What is this?” I asked my hostess, who shrugged and said it was something she bought in a shop.

Back in France I couldn’t find elderberry-flower cordial in any shop, and it was quite a few years before I realised that an elderberry tree is called sureau in French, and that these splendid trees grow wild all over the countryside and produce clusters of creamy flowers in profusion every spring.

Sureaux growing in the wild in Provence. (Photo: Marita van der Vyver)

In fact, they are even found in South Africa, with the exquisite Afrikaans name of vlierbessie, but I was utterly unaware of this during my youth when I thought flowers were for fairies. 

Once I started reading about elderberries, as I always do when I discover new foods, I understood why I was intuitively reminded of fairies and ancient gods. Apparently elderberry trees have been considered as homes for faeries since times immemorial, with all kinds of superstitious beliefs about what would happen to anyone stupid enough to cut down such a tree. Elderberries have also been linked to numerous spirits and mythological gods, most notably the Germanic goddess Holda.

Holda was quite a character, goddess of traditionally female household tasks, but also of winter and witches and the underworld. I got to know her as Frau Holle in the Grimm brothers’ fairy tales, or as Mother Frost in English folklore. She was not a mother you wanted to mess with, since she was a master of magic potions and shape-shifting, and helped witches to fly through the air.

Now I can’t look at the elderberry trees growing around my house without thinking of witches and magic potions.

In French these trees are also known as Seigneur des ruines or Lord of the Ruins, because they’re often found in ancient ruins or against old stone walls. Which also explains why our house is surrounded by sureaux. When we bought the building it wasn’t quite a ruin, but some of the walls in the yard are really old and in the past few years we have seen at least three elderberry trees literally growing out of the walls at an astonishing rate. They all start out as unidentifiable green shrubs which we suspect of being weeds (but are too lazy to pull out) until one fine spring day they surprise us with their beautiful white blossoms.

An elderberry tree growing out of our garden wall. (Photo: Marita van der Vyver)

Yet not even the knowledge that these were the flowers I’d tasted in that magical drink in Cambridge could convince me to make my own cordial. I didn’t bother to look for a recipe, simply assuming that anything tasting so heavenly would acquire a hellish effort in the kitchen. Until the Covid-19 pandemic struck last year, and my previously amused interest in foraging for free foods in the countryside turned into a real passion.

Foraging became an enjoyable way to avoid over-crowded grocery shops and markets, a means to stay well away from people carrying the virus while exposing our taste buds to wild roots and leaves and flowers we had never dared to harvest before.

So last spring we made elderberry-flower fritters, deep-fried in the same way as courgette flowers and sprinkled with icing sugar, and later in the year, when the blackberries were hanging heavy in the trees, we made lovely elderberry jam.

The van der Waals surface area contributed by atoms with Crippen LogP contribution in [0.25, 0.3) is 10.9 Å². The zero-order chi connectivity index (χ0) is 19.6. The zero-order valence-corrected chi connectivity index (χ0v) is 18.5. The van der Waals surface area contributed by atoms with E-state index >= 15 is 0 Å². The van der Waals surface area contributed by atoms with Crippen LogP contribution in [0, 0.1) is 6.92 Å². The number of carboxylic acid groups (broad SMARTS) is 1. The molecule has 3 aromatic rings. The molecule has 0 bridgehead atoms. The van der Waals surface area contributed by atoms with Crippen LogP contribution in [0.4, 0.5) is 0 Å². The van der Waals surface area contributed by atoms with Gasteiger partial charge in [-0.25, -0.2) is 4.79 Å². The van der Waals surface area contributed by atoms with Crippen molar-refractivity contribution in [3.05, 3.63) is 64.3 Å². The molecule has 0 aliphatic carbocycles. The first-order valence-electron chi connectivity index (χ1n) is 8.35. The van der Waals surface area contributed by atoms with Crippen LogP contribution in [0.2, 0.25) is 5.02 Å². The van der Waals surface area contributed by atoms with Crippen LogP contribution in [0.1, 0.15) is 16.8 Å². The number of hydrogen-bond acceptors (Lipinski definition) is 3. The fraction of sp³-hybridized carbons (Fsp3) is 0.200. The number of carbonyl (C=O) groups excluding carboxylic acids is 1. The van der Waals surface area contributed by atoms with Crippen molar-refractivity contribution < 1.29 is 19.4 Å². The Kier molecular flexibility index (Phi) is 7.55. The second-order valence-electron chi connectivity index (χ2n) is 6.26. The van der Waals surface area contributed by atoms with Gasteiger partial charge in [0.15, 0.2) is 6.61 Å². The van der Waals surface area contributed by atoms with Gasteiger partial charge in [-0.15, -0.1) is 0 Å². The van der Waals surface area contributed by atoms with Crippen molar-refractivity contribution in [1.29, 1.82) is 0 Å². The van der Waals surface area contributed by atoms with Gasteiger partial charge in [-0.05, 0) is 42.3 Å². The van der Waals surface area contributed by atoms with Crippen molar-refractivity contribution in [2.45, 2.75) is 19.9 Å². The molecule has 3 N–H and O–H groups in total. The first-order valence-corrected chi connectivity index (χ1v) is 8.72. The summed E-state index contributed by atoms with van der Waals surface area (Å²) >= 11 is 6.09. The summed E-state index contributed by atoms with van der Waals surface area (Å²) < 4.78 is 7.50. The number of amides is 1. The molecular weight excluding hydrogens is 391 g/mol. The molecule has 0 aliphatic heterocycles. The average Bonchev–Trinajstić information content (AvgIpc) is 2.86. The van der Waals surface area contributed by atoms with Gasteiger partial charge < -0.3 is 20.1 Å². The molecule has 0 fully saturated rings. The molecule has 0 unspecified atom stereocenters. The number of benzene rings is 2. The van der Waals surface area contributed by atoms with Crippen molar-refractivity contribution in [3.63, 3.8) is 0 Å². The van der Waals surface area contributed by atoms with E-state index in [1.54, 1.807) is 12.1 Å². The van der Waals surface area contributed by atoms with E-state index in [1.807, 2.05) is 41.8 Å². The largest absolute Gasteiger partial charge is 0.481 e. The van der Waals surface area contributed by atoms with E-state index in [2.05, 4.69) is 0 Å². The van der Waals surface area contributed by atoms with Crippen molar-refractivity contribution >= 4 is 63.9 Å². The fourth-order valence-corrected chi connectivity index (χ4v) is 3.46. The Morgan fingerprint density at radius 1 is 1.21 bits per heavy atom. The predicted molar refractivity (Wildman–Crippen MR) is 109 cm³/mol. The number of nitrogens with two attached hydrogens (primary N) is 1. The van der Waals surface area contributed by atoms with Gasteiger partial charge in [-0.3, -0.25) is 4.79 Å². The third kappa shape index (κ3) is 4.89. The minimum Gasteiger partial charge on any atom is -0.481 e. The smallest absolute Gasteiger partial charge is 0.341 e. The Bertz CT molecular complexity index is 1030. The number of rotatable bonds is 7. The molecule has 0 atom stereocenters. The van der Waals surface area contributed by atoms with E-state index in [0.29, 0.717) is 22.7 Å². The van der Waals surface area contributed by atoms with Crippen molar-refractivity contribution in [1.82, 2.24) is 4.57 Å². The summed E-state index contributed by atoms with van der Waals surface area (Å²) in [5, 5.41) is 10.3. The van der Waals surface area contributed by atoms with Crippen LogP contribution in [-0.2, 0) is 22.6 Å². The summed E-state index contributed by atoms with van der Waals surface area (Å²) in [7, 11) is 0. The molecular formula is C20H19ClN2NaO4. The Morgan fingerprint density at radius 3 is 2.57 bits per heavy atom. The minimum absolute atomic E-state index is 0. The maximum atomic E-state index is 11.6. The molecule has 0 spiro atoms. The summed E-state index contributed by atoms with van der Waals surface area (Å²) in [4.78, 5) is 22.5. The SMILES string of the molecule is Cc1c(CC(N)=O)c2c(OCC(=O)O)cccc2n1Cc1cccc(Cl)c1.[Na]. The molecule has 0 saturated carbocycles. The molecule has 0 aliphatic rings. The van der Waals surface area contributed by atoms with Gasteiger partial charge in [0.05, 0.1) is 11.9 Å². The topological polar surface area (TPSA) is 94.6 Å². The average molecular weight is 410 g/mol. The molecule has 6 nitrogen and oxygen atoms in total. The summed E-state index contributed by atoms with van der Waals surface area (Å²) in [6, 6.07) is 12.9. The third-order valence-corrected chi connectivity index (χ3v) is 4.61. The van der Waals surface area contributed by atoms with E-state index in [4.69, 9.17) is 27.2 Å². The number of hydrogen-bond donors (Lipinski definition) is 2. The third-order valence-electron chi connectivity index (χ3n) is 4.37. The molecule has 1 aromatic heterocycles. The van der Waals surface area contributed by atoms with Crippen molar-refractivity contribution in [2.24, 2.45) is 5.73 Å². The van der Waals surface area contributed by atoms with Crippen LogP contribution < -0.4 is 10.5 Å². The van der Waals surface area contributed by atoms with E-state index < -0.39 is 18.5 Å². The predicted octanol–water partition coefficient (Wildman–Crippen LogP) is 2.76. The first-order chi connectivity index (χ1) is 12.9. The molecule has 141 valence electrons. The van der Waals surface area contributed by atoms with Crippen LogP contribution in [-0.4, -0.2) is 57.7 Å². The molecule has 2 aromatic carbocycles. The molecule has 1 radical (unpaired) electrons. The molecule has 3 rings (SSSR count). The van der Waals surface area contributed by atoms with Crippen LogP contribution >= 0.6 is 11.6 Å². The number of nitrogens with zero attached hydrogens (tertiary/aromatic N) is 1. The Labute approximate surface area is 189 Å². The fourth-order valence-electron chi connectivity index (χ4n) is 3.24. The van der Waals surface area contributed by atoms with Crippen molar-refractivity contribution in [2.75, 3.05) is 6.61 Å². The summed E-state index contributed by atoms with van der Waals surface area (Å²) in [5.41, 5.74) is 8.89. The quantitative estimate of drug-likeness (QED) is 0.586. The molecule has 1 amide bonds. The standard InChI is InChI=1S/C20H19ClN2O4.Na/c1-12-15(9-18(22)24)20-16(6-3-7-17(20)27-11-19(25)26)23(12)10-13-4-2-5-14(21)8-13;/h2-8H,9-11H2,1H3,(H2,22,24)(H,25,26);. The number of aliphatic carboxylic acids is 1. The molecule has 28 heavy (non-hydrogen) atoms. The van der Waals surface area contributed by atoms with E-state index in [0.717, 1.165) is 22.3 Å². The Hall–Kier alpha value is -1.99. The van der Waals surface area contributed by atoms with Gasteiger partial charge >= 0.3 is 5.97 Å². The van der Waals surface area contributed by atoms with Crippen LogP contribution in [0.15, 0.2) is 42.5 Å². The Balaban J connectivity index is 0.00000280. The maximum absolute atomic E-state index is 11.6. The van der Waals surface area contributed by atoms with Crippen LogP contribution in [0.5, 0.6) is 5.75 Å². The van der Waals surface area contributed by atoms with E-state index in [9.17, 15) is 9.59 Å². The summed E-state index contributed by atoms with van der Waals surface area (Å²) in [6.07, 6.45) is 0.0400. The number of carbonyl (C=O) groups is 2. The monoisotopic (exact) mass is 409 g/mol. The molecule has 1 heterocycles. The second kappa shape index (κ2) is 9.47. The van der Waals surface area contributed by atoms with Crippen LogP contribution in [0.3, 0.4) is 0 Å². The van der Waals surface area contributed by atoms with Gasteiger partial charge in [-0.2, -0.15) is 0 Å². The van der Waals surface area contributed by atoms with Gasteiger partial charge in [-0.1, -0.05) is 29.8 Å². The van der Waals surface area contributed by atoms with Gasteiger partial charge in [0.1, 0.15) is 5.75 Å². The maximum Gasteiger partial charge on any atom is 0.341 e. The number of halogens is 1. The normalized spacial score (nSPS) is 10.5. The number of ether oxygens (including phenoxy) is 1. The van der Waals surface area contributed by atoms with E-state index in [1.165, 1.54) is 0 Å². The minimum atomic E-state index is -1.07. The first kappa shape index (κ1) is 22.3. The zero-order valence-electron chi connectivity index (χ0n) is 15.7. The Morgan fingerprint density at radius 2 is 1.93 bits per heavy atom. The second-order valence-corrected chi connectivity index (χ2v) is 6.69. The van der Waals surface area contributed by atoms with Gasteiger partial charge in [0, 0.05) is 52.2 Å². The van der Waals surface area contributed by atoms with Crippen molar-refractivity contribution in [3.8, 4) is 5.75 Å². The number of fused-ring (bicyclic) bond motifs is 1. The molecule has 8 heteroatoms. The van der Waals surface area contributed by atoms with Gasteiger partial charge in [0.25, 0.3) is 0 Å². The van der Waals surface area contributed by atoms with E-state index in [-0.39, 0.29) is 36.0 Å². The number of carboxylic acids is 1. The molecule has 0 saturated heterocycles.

Making elderberry flower cordial. (Photo: Marita van der Vyver)

But elderberry-flower cordial, that fragrant madeleine of mine, still wears the crown among all our elderberry creations. Definitely counting in its favour is that it’s actually delightfully easy to make – for about 3 litres of cordial, you need 20 flower clusters, two lemons, lots of sugar, a little citric acid, and voilà. This will provide hundreds of delicious drinks for hot summer days, since you use only a small tot of cordial mixed with sparkling or still water, or with gin or rum or whatever your heart desires if you want a refreshing alcoholic cocktail.

This summer we’ll probably expand our repertoire and attempt elderberry tart baked with almond flour, elderberry vinegar, elderberry capers, elderberry sorbet and even a delicious-sounding elderberry sauce for meat or fish that we found on the Great British Chefs website.

Our own ‘fairy juice’. (Photo: Marita van der Vyver)

There are similar recipes available in French, of course, but I am specifically mentioning an English website in the hope that some TGIFood readers might be inspired once elderberry season comes along in your vicinity again. And remember, if you happen to live near an elderberry tree, treasure it – or else the fairies and Holda’s witches might punish you in ways you can’t even begin to imagine. DM/TGIFood


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  • My son says it’s sometimes available in Woolies. We tried it in the UK, it’s delicious, as she says. However, it seems that here it’s classified as an invasive species, especially in the EC and KZN. Unless that’s just its Canadian cousin. There may be a business opportunity for people in those two provinces to harvest the flowers and make the cordial?

    • My aunt started making elderflower cordial in England many years ago. First as a homemade drink but which grew into the first of many cordials that are sold under the name of Belvoir Cordials (Belvoir pronounced beaver!). All of them are delicious and sold in Sainsbury’s amongst other supermarkets in England. Unfortunately a bit expensive to get them here though I’m sure there must be locally made cordials. The elderflower grows on the elder or elderberry tree/hedge. I don’t think it is correct to call it an elderberry-flower.